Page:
Make a Thrifty DIY Swingset Chicken Coop
By Daisy Luther
Do you have one of those old A-shaped swingsets rusting in your backyard? If you do, then you have the basis for an awesome swingset chicken coop! (And if you don’t, watch Craigslist – there are frequently people offering them for free to whoever comes to pick them up.) Creativity is key when you go DIY for your coop.
When we moved recently we had to leave our wonderful chicken coop behind, since it was attached to the barn. While I drooled over some of the beautiful chicken Taj Mahals that are available, I’m on a pretty tight budget so it was important to use items that I could acquire either cheap or free. Luckily, the house we moved to had some pretty interesting stuff in a shed and an old rusty swingset in the woods.
I don’t have a lot of construction skills but the guy who put up my fence does, and luckily, he was on board with my wacky, freebie-scrounging ideas.
For the price of some labor, some hardware, some chicken wire, and a fancy-dancy hanging chicken waterer, I got a snazzy new coop that keeps my chickens safe and sound. (Some of the tips for predator-proofing came from this guide.)
Here’s what we used:
- A swingset with the swings removed
- 2 pieces of corrugated metal on the top 3/4 plus a strip of it over the top to help weather proof
- Some sheets of plywood for the bottom back of the coop
- A piece of chain link fencing for the bottom in order to keep out predators
- Some old pieces of fence posts for the bottom of the coop to attach the chicken wire and chain link to
- Some lumber for the door
- Chicken wire (It was cheaper from Amazon than from my local store)
- A double-hinged latch
- A chicken waterer
If you’re making a scrounged chicken coop, be creative and see what you components you can find for cheap or free. Because most of the items used were found, this isn’t as much a how-to as it is something to inspire you. Here are some photos so you can see how my coop was assembled.
The Scoop on my Swingset Chicken Coop
The door is very heavy, which adds a layer of security against critters that might try to get in during the night. During the day, I use a bungee to hold the door open in the event of wind so no chickens get squashed. (They’re at the door because they know they’re either getting food or getting out.)
There is also a heavy duty double hinged latch that I fasten with a carabiner at night for an added layer of security. (Order a similar latch here.)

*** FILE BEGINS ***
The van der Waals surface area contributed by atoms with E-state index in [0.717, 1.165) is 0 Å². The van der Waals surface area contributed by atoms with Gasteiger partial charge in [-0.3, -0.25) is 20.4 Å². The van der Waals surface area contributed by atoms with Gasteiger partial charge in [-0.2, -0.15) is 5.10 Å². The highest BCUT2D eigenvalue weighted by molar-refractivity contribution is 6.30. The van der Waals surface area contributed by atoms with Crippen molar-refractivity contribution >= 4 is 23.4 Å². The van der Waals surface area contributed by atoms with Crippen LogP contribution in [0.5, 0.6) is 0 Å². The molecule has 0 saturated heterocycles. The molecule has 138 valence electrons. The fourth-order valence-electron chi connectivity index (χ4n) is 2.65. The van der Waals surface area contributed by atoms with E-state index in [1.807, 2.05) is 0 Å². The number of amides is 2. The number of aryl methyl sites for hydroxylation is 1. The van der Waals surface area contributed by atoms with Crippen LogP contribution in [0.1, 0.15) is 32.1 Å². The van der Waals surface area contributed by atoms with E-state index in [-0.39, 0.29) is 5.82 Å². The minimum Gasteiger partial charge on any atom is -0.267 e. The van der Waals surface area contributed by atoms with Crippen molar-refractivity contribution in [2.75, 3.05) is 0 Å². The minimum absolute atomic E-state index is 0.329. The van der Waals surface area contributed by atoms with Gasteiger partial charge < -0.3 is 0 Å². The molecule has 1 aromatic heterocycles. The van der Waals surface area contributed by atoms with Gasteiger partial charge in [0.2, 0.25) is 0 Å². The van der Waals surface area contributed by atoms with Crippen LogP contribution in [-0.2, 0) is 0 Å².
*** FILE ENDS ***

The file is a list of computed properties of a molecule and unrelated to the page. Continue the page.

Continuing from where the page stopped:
The bottom is covered with a piece of chain link fencing that is attached to the boards that form the bottom edge of the coop.
My biggest splurge is this hanging 5 gallon water dispenser. It stays much cleaner raised a few inches off the ground, only needs to be refilled every few days, and I used the exisiting hook for a swing to hang it from. (You can order your own hanging dispenser here – it is a lower price than it was at my local feed store.)
Here’s the interior of theswingset chicken coop. The chickens like to roost on the cross bars on each end, and there is an extra bar from an old closet that was also installed. I used some cubbies from my previous garage for nesting boxes. (I probably should have taken the interior pic before I put the chickens in here to poop on everything. Of course, anyone who has chickens knows that a coop only looks clean for about 10 minutes.)
The coop in all of its glory. I’ll be painting the plywood soon to make it a little prettier.
Thor, our LGD, is happy to follow the chickens around and protect them because he realized they’re like little feathered Pez dispensers, dropping nice warm egg treats around the yard for him to enjoy. I lock them in the coop a couple of days per week and that gives us more than enough eggs for our needs. The rest of the eggs get scattered around the yard for a doggie version of an Easter egg hunt. Thor’s a little skinny so the added fat will do him good. You can see him licking his dog lips in the photo below. 🙂
About the Author
Daisy Luther is a coffee-swigging, globe-trotting blogger. She is the founder and publisher of three websites. 1) The Organic Prepper, which is about current events, preparedness, self-reliance, and the pursuit of liberty on her website, 2) The Frugalite, a website with thrifty tips and solutions to help people get a handle on their personal finances without feeling deprived, and 3) PreppersDailyNews.com, an aggregate site where you can find links to all the most important news for those who wish to be prepared. She is widely republished across alternative media and Daisy is the best-selling author of 5 traditionally published books and runs a small digital publishing company with PDF guides, printables, and courses. You can find her on Facebook, Pinterest, Gab, MeWe, Parler, Instagram, and Twitter.